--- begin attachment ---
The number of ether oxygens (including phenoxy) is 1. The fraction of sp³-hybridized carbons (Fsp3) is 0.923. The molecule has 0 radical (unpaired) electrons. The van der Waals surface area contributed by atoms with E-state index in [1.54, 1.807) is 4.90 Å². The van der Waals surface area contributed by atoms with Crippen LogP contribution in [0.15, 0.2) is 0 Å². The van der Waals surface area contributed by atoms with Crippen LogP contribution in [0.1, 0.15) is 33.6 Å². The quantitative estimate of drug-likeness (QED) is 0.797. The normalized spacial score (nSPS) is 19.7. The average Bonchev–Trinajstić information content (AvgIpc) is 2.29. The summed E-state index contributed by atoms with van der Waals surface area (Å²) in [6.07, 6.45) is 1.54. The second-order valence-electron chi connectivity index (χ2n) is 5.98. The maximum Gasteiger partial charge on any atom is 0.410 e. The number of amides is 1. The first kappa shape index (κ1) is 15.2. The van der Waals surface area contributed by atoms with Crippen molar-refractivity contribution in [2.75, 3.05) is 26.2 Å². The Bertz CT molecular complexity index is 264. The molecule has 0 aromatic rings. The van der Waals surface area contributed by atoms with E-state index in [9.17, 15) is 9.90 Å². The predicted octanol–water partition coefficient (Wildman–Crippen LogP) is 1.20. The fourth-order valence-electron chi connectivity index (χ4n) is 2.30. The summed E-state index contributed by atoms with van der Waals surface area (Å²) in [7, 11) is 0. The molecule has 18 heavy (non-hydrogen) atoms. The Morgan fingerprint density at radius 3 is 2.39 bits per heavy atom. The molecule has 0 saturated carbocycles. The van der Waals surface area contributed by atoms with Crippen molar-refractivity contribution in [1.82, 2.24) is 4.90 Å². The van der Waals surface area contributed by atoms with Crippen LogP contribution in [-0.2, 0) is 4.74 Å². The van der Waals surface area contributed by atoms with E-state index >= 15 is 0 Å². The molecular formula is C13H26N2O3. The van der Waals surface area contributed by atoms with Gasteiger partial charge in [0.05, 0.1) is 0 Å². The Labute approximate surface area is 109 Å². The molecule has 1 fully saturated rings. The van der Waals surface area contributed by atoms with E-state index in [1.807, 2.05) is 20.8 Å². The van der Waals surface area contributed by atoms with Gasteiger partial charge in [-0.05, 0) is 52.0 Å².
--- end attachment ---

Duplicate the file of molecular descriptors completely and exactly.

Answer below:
The number of ether oxygens (including phenoxy) is 1. The fraction of sp³-hybridized carbons (Fsp3) is 0.923. The molecule has 0 radical (unpaired) electrons. The van der Waals surface area contributed by atoms with E-state index in [1.54, 1.807) is 4.90 Å². The van der Waals surface area contributed by atoms with Crippen LogP contribution in [0.15, 0.2) is 0 Å². The van der Waals surface area contributed by atoms with Crippen LogP contribution in [0.1, 0.15) is 33.6 Å². The quantitative estimate of drug-likeness (QED) is 0.797. The normalized spacial score (nSPS) is 19.7. The average Bonchev–Trinajstić information content (AvgIpc) is 2.29. The summed E-state index contributed by atoms with van der Waals surface area (Å²) in [6.07, 6.45) is 1.54. The second-order valence-electron chi connectivity index (χ2n) is 5.98. The maximum Gasteiger partial charge on any atom is 0.410 e. The number of amides is 1. The first kappa shape index (κ1) is 15.2. The van der Waals surface area contributed by atoms with Crippen molar-refractivity contribution in [2.75, 3.05) is 26.2 Å². The Bertz CT molecular complexity index is 264. The molecule has 0 aromatic rings. The van der Waals surface area contributed by atoms with E-state index in [9.17, 15) is 9.90 Å². The predicted octanol–water partition coefficient (Wildman–Crippen LogP) is 1.20. The fourth-order valence-electron chi connectivity index (χ4n) is 2.30. The summed E-state index contributed by atoms with van der Waals surface area (Å²) in [7, 11) is 0. The molecule has 18 heavy (non-hydrogen) atoms. The Morgan fingerprint density at radius 3 is 2.39 bits per heavy atom. The molecule has 0 saturated carbocycles. The van der Waals surface area contributed by atoms with Crippen molar-refractivity contribution in [1.82, 2.24) is 4.90 Å². The van der Waals surface area contributed by atoms with Crippen LogP contribution in [-0.2, 0) is 4.74 Å². The van der Waals surface area contributed by atoms with E-state index >= 15 is 0 Å². The molecular formula is C13H26N2O3. The van der Waals surface area contributed by atoms with Gasteiger partial charge in [0.05, 0.1) is 0 Å². The Labute approximate surface area is 109 Å². The molecule has 1 fully saturated rings. The van der Waals surface area contributed by atoms with E-state index in [1.807, 2.05) is 20.8 Å². The van der Waals surface area contributed by atoms with Gasteiger partial charge in [-0.05, 0) is 52.0 Å².